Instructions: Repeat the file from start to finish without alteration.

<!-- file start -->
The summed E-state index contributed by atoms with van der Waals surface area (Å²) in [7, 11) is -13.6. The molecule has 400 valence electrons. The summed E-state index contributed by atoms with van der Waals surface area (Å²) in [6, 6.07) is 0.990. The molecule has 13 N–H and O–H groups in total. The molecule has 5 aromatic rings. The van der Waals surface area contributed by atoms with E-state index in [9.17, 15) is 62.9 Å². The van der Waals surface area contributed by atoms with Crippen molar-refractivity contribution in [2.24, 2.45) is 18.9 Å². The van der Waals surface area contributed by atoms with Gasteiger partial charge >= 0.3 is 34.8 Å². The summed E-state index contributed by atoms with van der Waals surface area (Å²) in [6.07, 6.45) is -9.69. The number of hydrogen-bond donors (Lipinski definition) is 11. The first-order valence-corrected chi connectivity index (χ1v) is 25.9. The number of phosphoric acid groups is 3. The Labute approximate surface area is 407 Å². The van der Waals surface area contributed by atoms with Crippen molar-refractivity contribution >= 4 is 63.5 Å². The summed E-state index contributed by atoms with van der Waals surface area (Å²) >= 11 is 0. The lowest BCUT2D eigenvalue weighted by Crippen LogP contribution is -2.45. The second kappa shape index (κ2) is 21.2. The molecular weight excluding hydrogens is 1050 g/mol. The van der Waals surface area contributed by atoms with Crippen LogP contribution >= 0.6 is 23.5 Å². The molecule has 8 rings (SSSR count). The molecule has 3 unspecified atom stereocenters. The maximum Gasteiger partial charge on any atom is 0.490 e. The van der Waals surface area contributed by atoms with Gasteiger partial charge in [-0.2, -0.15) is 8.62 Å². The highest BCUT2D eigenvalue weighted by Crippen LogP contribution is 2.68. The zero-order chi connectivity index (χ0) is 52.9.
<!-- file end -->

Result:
The summed E-state index contributed by atoms with van der Waals surface area (Å²) in [7, 11) is -13.6. The molecule has 400 valence electrons. The summed E-state index contributed by atoms with van der Waals surface area (Å²) in [6, 6.07) is 0.990. The molecule has 13 N–H and O–H groups in total. The molecule has 5 aromatic rings. The van der Waals surface area contributed by atoms with E-state index in [9.17, 15) is 62.9 Å². The van der Waals surface area contributed by atoms with Crippen molar-refractivity contribution in [2.24, 2.45) is 18.9 Å². The van der Waals surface area contributed by atoms with Gasteiger partial charge >= 0.3 is 34.8 Å². The summed E-state index contributed by atoms with van der Waals surface area (Å²) in [6.07, 6.45) is -9.69. The number of hydrogen-bond donors (Lipinski definition) is 11. The first-order valence-corrected chi connectivity index (χ1v) is 25.9. The number of phosphoric acid groups is 3. The Labute approximate surface area is 407 Å². The van der Waals surface area contributed by atoms with Crippen molar-refractivity contribution >= 4 is 63.5 Å². The summed E-state index contributed by atoms with van der Waals surface area (Å²) >= 11 is 0. The lowest BCUT2D eigenvalue weighted by Crippen LogP contribution is -2.45. The second kappa shape index (κ2) is 21.2. The molecular weight excluding hydrogens is 1050 g/mol. The van der Waals surface area contributed by atoms with Crippen LogP contribution >= 0.6 is 23.5 Å². The molecule has 8 rings (SSSR count). The molecule has 3 unspecified atom stereocenters. The maximum Gasteiger partial charge on any atom is 0.490 e. The van der Waals surface area contributed by atoms with Gasteiger partial charge in [-0.2, -0.15) is 8.62 Å². The highest BCUT2D eigenvalue weighted by Crippen LogP contribution is 2.68. The zero-order chi connectivity index (χ0) is 52.9.